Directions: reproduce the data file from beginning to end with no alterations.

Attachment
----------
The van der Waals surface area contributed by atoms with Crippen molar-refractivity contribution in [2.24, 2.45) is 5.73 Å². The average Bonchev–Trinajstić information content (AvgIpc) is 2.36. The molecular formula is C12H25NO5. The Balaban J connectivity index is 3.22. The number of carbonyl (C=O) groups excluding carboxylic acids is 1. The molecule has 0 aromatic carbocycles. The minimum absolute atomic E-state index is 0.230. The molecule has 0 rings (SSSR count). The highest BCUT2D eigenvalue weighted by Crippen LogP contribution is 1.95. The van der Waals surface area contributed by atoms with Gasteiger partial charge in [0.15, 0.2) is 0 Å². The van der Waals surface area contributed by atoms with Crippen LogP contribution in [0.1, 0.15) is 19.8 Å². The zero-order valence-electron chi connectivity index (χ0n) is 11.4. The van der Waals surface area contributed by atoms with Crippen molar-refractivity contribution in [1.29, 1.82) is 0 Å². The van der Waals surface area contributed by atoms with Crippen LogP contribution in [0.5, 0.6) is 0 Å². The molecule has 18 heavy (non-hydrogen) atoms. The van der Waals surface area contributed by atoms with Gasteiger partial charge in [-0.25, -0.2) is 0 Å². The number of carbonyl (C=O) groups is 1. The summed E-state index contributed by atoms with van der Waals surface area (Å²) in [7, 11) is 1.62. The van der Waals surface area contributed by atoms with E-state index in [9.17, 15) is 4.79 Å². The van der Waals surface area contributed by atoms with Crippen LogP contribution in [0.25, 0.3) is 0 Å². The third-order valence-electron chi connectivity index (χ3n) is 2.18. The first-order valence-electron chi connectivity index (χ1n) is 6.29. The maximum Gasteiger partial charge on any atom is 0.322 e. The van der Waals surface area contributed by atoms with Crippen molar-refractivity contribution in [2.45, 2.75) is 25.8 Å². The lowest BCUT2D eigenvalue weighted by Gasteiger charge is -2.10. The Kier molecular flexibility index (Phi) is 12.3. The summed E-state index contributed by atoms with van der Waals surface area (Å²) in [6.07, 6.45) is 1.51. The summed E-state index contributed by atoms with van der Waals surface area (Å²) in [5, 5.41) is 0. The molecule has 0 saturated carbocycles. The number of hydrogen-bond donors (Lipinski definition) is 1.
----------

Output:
The van der Waals surface area contributed by atoms with Crippen molar-refractivity contribution in [2.24, 2.45) is 5.73 Å². The average Bonchev–Trinajstić information content (AvgIpc) is 2.36. The molecular formula is C12H25NO5. The Balaban J connectivity index is 3.22. The number of carbonyl (C=O) groups excluding carboxylic acids is 1. The molecule has 0 aromatic carbocycles. The minimum absolute atomic E-state index is 0.230. The molecule has 0 rings (SSSR count). The highest BCUT2D eigenvalue weighted by Crippen LogP contribution is 1.95. The van der Waals surface area contributed by atoms with Gasteiger partial charge in [0.15, 0.2) is 0 Å². The van der Waals surface area contributed by atoms with Crippen LogP contribution in [0.1, 0.15) is 19.8 Å². The zero-order valence-electron chi connectivity index (χ0n) is 11.4. The van der Waals surface area contributed by atoms with Crippen molar-refractivity contribution in [1.29, 1.82) is 0 Å². The van der Waals surface area contributed by atoms with Crippen LogP contribution in [0.5, 0.6) is 0 Å². The molecule has 18 heavy (non-hydrogen) atoms. The van der Waals surface area contributed by atoms with Gasteiger partial charge in [-0.25, -0.2) is 0 Å². The number of carbonyl (C=O) groups is 1. The summed E-state index contributed by atoms with van der Waals surface area (Å²) in [7, 11) is 1.62. The van der Waals surface area contributed by atoms with E-state index in [9.17, 15) is 4.79 Å². The van der Waals surface area contributed by atoms with Crippen LogP contribution in [0.25, 0.3) is 0 Å². The third-order valence-electron chi connectivity index (χ3n) is 2.18. The first-order valence-electron chi connectivity index (χ1n) is 6.29. The maximum Gasteiger partial charge on any atom is 0.322 e. The van der Waals surface area contributed by atoms with Crippen molar-refractivity contribution in [2.45, 2.75) is 25.8 Å². The lowest BCUT2D eigenvalue weighted by Gasteiger charge is -2.10. The Kier molecular flexibility index (Phi) is 12.3. The summed E-state index contributed by atoms with van der Waals surface area (Å²) in [6.07, 6.45) is 1.51. The summed E-state index contributed by atoms with van der Waals surface area (Å²) in [5, 5.41) is 0. The molecule has 0 saturated carbocycles. The number of hydrogen-bond donors (Lipinski definition) is 1.